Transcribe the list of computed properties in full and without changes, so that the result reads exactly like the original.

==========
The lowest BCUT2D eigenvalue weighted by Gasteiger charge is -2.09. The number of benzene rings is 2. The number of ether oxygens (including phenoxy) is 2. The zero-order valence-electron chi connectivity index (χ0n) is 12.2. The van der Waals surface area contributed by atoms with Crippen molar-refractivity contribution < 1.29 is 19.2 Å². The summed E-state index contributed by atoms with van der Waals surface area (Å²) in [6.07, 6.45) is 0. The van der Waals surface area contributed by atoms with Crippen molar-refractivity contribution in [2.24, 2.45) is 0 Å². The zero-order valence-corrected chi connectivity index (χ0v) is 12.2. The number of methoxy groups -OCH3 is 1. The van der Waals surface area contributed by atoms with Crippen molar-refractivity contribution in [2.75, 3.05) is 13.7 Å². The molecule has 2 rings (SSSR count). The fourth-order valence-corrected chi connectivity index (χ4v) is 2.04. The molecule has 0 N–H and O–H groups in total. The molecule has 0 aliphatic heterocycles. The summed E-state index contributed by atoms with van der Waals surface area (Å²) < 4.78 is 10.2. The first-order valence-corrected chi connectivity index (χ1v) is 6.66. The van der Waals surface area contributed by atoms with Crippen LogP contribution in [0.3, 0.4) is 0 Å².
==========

The lowest BCUT2D eigenvalue weighted by Gasteiger charge is -2.09. The number of benzene rings is 2. The number of ether oxygens (including phenoxy) is 2. The zero-order valence-electron chi connectivity index (χ0n) is 12.2. The van der Waals surface area contributed by atoms with Crippen molar-refractivity contribution < 1.29 is 19.2 Å². The summed E-state index contributed by atoms with van der Waals surface area (Å²) in [6.07, 6.45) is 0. The van der Waals surface area contributed by atoms with Crippen molar-refractivity contribution in [2.24, 2.45) is 0 Å². The zero-order valence-corrected chi connectivity index (χ0v) is 12.2. The number of methoxy groups -OCH3 is 1. The van der Waals surface area contributed by atoms with Crippen molar-refractivity contribution in [2.75, 3.05) is 13.7 Å². The molecule has 2 rings (SSSR count). The fourth-order valence-corrected chi connectivity index (χ4v) is 2.04. The molecule has 0 N–H and O–H groups in total. The molecule has 0 aliphatic heterocycles. The summed E-state index contributed by atoms with van der Waals surface area (Å²) < 4.78 is 10.2. The first-order valence-corrected chi connectivity index (χ1v) is 6.66. The van der Waals surface area contributed by atoms with Crippen LogP contribution in [0.3, 0.4) is 0 Å².